A lawyer for Eric Roubbi, owner of the car that allegedly killed Lee Zeitouni in a hit-and-run accident in Tel Aviv last Friday, said yesterday that his client is "cooperating" with the French authorities and is in the "process of explaining what happened that morning in Tel Aviv."
Roubbi flew to France about six hours after the incident together with Claude Isaac, who is suspected of being the driver of the car that hit Zeitouni, 25. Both men are French nationals. They were allegedly together in the car at the time of the accident.
"This is an extremely complicated and delicate case, but let me begin by saying that my client is profoundly sorry for this accident and did not want to run away from his responsibilities," attorney Michel Apelbaum told Haaretz by phone. "What happened was that my client panicked and was thinking of his own family and the consequences for them, and so felt he needed to be home. His home is in France."
Asked if either Roubbi or Isaac, who is being represented by another lawyer, intended to face justice in Israel, Apelbaum said that was the wrong question to ask. "As soon as my client returned to France, we sent a letter to the police here, and he is now waiting to give all the necessary explanations and will answer any and all questions," he said.
The case is now before the French legal system, he added, so this is not a matter of escaping justice.
Apelbaum would not say whether his client was at the wheel of the car that hit Zeitouni, nor would he comment on whether his client was now free or in police custody. He said Roubbi would be speaking to the media, but first had to give his account to the law enforcement authorities.
The French ambassador to Israel, Christophe Bigot, visited Lee Zeitouni's family yesterday at their home at Kibbutz Neveh Ur. He said French authorities are working on the case carefully and systematically. He also said he expected the two French suspects to turn themselves into the Israeli authorities.
About 200 of Zeitouni's friends and acquaintances demonstrated yesterday in front of the French embassy in Tel Aviv to urge the French authorities to extradite the suspects to Israel. Bigot spoke with the demonstrators and expressed understanding for their position, but said that proper procedure must be followed in the case.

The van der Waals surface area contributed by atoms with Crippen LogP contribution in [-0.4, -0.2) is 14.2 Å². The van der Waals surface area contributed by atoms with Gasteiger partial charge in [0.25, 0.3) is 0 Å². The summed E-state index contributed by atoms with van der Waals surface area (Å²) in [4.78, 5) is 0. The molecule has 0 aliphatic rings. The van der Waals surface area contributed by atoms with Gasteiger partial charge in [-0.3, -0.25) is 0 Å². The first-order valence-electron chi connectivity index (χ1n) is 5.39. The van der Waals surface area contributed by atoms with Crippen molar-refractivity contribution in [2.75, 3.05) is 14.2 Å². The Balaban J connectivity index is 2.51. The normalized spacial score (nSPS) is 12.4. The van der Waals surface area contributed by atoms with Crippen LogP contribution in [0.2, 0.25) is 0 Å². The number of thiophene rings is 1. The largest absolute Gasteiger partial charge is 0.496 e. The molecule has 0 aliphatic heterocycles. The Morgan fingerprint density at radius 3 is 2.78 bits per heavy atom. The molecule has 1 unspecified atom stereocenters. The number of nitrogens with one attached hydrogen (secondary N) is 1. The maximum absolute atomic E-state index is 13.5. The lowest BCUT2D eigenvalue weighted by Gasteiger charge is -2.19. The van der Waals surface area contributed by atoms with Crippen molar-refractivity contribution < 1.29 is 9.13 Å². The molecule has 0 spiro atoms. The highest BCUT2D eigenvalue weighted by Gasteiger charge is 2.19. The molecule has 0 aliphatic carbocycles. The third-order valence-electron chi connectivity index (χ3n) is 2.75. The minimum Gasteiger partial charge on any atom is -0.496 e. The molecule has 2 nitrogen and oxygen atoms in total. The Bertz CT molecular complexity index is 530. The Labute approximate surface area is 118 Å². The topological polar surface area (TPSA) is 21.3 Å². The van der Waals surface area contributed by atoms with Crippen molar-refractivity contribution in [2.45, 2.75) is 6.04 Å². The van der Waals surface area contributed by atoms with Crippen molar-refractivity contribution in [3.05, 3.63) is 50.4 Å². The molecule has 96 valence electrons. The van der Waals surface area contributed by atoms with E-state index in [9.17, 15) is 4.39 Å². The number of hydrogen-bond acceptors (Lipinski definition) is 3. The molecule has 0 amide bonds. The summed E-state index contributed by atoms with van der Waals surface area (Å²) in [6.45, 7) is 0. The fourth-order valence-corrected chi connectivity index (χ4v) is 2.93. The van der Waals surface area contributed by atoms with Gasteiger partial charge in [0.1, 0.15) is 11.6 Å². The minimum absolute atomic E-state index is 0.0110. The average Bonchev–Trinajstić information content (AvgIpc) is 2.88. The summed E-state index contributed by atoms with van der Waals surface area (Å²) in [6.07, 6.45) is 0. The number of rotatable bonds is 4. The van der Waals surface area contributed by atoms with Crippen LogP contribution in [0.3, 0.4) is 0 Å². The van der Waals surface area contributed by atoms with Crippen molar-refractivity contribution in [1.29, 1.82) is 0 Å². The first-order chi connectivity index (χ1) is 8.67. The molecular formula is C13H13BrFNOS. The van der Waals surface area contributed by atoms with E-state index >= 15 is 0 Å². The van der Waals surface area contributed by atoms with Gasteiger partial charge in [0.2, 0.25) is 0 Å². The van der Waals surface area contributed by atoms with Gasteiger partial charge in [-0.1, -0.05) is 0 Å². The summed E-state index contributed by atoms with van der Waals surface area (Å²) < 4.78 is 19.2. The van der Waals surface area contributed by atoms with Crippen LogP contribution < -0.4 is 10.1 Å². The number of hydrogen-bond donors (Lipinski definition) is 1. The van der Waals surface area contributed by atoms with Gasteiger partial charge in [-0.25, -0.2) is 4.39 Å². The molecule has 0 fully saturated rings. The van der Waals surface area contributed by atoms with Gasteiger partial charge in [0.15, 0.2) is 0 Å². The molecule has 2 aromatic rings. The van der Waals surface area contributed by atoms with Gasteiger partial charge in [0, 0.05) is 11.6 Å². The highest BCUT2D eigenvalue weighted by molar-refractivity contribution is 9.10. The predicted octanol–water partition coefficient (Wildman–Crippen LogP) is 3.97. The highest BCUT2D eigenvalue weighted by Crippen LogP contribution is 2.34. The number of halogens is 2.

On Sunday, the Israeli State Prosecutor's Office said in a statement that Israeli officials in France were in contact with the French authorities, and meanwhile, "The Israel Police investigation is continuing full force. The Tel Aviv District Attorney's Office will decide whether there is sufficient evidence to prosecute, and on what charges, after the investigation is completed and the findings are submitted to the prosecution.
"A decision to prosecute is a condition for submitting an extradition request to the French government," the statement continued. "France, like the majority of European Union member states, doesn't extradite its citizens; instead, it tries them on its territory for crimes committed, if presented with sufficient evidence."
The French Foreign Ministry said it was cooperating with the Israeli authorities to shed light on the case. "The French authorities have been responding to the requests for assistance made by the Israeli authorities by providing the necessary elements for the continuation of the investigation," deputy ministry spokesman Romain Nadal said on Tuesday.
Meir Habib, one of the leaders of the Paris Jewish community, told Haaretz, "This case is giving the community a bad name. They have to return [to Israel]. There is nowhere for them to hide here. They cannot walk around freely in our community or send their children freely to our schools. Of course we cannot allow that."
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